"Destin Take II with Surrattsville High School's Class of 1965"
Here are my views on Destin II
Nancy Lapin LoBianco
I'd been to the 10th reunion and also to the 20th reunion but, due to personal and/or business conflicts, I hadn't been able to attend any more since the 20th. I had a great time at the 20th and vowed that I would attend all the ones that followed - but I didn't.
I love the website that you "master", Bill, and have checked it out time and again and enjoyed seeing all the photos and commentaries about the reunions and min-reunions that had been held over the years.
Michael (Shema) started talking to me about the possibility of another reunion in Destin back in October or November in 2005. He was so enthusiastic about a Destin II, showed me photos of the first Destin, told me about the people and activities, and really got my interest. So, with his gentle prodding, I decided to go.
I went with no expectations on how it would be - just went for the fun of it and hoped it would be as much fun as the one before.
Looking back, it was kind of funny because, as the emails starting coming in about who was on the list to come and what activities were being proposed, every time I saw a familiar name (and actually, all the names were people I remembered - whether they remembered me or not), I kept putting the "high school face" with the name. I hoped they didn't put the "high school face" with my name because, after all, it was a little over 40 years since the graduation photos were taken! And I had only seen one person since the 20th who was coming to Destin.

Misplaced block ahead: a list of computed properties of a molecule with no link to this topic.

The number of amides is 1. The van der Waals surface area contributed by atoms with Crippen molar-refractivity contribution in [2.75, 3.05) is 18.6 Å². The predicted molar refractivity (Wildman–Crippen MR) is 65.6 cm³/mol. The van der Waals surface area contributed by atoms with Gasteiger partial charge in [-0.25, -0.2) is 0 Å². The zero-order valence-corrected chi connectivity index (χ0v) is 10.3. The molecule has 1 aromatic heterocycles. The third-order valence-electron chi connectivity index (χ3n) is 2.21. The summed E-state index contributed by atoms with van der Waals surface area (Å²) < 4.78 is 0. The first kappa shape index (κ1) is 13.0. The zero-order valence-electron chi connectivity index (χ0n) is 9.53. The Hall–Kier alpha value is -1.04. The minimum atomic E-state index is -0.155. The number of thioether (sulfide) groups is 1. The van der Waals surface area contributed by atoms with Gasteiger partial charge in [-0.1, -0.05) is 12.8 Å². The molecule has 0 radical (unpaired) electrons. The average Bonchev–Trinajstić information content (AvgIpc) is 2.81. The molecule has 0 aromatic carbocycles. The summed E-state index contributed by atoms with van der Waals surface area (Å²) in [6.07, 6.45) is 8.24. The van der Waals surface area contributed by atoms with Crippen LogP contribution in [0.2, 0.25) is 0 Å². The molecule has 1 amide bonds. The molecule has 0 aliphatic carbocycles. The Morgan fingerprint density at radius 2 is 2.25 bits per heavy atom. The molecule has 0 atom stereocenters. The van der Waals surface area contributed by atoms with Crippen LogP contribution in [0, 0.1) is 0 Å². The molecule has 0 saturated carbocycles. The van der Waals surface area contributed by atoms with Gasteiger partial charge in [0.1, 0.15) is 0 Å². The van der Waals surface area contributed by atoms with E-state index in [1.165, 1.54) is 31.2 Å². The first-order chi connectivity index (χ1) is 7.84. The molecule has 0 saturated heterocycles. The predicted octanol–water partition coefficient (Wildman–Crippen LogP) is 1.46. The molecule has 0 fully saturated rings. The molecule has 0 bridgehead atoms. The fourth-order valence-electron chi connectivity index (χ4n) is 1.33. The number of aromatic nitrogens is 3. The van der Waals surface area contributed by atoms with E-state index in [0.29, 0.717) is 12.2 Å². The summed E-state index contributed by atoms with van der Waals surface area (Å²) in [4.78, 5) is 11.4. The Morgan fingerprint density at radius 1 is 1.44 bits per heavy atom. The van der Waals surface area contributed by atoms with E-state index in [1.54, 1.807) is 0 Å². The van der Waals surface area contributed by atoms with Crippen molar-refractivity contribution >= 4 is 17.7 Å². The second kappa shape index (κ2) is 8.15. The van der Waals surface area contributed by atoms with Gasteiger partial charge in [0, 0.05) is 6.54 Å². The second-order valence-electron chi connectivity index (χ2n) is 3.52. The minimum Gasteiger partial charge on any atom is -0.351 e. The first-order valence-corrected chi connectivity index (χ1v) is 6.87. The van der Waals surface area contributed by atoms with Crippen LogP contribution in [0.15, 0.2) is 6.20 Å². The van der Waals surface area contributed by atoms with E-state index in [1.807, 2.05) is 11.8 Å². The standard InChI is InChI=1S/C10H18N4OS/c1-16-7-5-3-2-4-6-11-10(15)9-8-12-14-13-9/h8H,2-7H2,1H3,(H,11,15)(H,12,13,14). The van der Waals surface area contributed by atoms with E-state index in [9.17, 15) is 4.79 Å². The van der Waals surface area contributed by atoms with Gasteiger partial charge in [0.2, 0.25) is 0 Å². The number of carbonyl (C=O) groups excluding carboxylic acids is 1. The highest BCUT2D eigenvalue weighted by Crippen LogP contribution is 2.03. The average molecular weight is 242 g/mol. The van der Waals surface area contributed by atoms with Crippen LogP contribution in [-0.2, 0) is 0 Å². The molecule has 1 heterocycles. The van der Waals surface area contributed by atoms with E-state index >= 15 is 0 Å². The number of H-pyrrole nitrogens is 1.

I wondered how much they had changed over the years - not so much physically as personality-wise. I wondered what had been happening in their lives. Did they experience the joys and sorrows, the good times and bad times, the loves and losses, as I had over the years?
And I wondered if they would remember me.
No matter........ I was still going to Destin II.
The first thing that impressed me about Destin II (other than the absolutely beautiful resort, the gorgeous house and the room I had and, of course, my "fabulous roommate", along with our housemates Al and Candy Moroz, Pete and Vicki Williams, Chris and Michael Reeds, Midge Oetinger, Paula Conti, and KK Piper ) was the warm reception I was given by Patsy when we arrived. I didn't know Patsy very well at all in high school (just knew her as the beautiful girl with the long, blonde hair) but I had emailed and spoken to her a few times on the phone prior to Destin. Patsy set the tone for the many warm welcomes I received from the classmates that followed.
It was so good seeing the Class of '65 again! I wish I could have spent more "one-on-one time" with more people. It was "interesting" to find out things that I never knew, prior to coming to Destin.
I never knew that I was Al Moroz's "favorite classmate" (!) (I really wasn't but he introduced me to his wife, Candy, that way to make-up for the fact that a few months before, he told Michael that he didn't remember me!)
I never knew that Midge Ivosevic got into big trouble with her father because she "kept a confidence" of mine. Poor Midge! What a loyal friend! Thank you, Midge!